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Thursday, May 2, 2013

C# Basics: Input and Output

Hi everyone! :)

In this article we're going to write a small program that can accept input from the user. We're going to do this using the C# language by Microsoft. This is great for super beginners - no experience is required. It's really easy... the article is only long because it contains lots of pictures. :)

Programmers normally use a program called Visual Studio to write C# code. If you're just starting off, there's a free alternative called SharpDevelop which is pretty good, and very lightweight.

So, in SharpDevelop, click on the New Solution button (or File Menu -> New -> Solution...) and create a new console application (under C# -> Windows Applications). Name it as you like, and save it wherever you like. You have just created your first C# project!

So now you are presented with the SharpDeveloper editor, where you can write your C# programs.

 There is some code written for you. The first program you learn to write is usually a program that writes "Hello World", and this sample code is just that. Simply press F5 to run it.

It's pretty simple. You get a console window that displays the text "Hello World!", then asks you to press any key. When you do, the program ends.

If you go back to the sample code, and take a look at the stuff inside the innermost curly brackets...

             Console.WriteLine("Hello World!");
            // TODO: Implement Functionality Here
            Console.Write("Press any key to continue . . . ");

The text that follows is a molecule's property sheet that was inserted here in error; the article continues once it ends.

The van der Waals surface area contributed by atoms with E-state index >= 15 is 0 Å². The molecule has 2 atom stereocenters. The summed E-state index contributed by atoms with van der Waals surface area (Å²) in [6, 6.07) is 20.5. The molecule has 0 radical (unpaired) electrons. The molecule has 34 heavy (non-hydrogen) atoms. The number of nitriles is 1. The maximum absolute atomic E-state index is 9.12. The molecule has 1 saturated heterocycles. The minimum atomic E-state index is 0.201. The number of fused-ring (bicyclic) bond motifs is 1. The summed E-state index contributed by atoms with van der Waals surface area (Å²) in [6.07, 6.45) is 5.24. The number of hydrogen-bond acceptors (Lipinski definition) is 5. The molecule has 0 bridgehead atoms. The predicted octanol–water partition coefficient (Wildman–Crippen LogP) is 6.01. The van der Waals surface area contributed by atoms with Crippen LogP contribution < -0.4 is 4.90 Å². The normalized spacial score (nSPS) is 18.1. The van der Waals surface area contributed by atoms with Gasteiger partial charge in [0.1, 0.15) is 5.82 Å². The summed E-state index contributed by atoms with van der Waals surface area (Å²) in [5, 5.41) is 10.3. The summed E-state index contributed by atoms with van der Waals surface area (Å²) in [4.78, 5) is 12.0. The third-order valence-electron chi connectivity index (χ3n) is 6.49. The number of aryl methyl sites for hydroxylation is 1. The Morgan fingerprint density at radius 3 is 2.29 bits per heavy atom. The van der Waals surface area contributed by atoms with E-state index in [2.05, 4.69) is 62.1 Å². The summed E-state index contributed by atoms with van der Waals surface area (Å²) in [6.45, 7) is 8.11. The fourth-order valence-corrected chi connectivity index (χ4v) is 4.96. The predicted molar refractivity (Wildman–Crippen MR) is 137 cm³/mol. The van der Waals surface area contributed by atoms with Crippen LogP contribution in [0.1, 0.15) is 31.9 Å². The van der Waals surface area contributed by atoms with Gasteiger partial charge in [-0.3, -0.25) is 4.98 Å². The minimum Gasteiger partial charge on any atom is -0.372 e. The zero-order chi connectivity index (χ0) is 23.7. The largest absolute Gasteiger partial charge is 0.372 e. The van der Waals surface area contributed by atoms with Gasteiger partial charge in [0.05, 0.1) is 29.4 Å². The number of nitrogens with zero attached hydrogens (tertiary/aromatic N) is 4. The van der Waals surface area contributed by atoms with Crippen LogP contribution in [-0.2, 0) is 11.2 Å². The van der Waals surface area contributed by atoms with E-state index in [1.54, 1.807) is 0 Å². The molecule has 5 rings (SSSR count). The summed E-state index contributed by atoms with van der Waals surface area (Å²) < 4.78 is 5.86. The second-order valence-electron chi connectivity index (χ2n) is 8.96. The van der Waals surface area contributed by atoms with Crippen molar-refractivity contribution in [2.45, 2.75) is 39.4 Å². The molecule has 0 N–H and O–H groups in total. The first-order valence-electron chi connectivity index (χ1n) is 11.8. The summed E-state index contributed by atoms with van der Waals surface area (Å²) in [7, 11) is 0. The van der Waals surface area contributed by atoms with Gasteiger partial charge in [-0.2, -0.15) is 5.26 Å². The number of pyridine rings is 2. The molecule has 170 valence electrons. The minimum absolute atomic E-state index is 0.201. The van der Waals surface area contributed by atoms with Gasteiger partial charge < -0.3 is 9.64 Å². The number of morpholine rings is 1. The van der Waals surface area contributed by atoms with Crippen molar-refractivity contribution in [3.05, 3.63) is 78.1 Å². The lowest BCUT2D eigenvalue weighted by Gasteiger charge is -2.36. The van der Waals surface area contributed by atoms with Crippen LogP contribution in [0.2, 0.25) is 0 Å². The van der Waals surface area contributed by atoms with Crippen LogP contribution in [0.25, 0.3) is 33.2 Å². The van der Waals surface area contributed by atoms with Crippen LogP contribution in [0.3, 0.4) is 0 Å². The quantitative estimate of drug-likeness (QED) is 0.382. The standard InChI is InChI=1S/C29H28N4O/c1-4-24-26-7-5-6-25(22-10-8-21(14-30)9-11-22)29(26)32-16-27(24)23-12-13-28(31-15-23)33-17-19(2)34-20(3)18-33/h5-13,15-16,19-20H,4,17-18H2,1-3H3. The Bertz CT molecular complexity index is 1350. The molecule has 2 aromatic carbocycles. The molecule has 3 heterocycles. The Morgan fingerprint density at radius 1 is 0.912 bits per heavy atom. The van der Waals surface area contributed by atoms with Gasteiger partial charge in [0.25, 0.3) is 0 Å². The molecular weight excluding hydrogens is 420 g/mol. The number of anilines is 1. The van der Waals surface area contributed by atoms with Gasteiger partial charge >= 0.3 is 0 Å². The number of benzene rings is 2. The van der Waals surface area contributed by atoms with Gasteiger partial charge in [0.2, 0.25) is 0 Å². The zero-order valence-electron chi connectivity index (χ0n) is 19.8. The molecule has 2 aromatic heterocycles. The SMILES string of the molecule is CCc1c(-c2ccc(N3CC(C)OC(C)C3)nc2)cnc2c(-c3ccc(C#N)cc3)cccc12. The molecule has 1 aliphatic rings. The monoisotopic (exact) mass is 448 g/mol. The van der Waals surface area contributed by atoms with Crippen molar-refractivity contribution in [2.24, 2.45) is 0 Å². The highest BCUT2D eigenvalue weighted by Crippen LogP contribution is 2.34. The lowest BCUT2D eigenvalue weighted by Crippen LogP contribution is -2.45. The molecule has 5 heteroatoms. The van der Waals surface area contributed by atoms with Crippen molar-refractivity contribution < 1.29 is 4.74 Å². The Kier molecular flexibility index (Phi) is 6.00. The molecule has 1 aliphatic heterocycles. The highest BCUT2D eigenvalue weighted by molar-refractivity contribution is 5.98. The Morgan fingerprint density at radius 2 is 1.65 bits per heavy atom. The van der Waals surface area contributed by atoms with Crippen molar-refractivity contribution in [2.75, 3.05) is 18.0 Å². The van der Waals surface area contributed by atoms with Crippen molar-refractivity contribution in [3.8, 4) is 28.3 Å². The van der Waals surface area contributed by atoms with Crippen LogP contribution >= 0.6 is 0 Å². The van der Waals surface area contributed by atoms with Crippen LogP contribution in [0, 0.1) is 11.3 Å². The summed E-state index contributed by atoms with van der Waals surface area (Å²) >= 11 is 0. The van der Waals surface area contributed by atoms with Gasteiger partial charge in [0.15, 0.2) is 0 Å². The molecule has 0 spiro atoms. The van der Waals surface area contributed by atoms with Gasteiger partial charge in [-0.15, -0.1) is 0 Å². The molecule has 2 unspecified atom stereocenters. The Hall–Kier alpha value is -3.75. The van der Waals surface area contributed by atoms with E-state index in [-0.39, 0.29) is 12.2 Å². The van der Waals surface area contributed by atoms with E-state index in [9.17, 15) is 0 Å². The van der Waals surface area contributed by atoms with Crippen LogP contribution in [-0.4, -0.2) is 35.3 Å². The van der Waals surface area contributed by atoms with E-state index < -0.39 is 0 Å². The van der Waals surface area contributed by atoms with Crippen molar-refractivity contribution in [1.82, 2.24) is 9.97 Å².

Console.ReadKey(true); can begin to guess what the code does. Console.WriteLine() writes the text within brackets and then skips a line. Console.Write() does the same, but doesn't skip a line. Note that the text has to be between quotes ("), so this will cause an error:

             Console.WriteLine(Hello World!);

The Console.ReadKey() thing waits for the user to press a key on the keyboard. Try removing that line, then press F5 to run the program again. What happens? The console window just comes up and disappears, because it does what it has to do (write text) and then terminates - there's nothing to keep it. So put that line back, and let's move on.

The line starting with "//" is a comment - it's just to annotate the code; it doesn't actually do anything. The comment starts at the "//" and runs until the end of the line.

Now, replace the comment with the following lines:

            Console.WriteLine("What's your name?");
            String name = Console.ReadLine();
            Console.WriteLine("Hello, {0}!", name);

OK, so all we're doing here is:

  1. Asking the user to enter his name (just showing text - nothing new here).
  2. Accepting text input via Console.ReadLine(). The user types some text and presses the ENTER key. Whatever he writes gets stored in the name variable.
  3. Using the stored input in the next output. The {0} part refers to the variable we put after the comma, i.e. name.
So once you press F5 and run the program, and enter your name and press ENTER, here's what you get:

Great! This wraps up this very first lesson on C#. I intentionally didn't explain a lot of detail here (e.g. different kinds of comments, data types, etc) because the point was to get you started as quickly as possible. Stay tuned for further tutorials!

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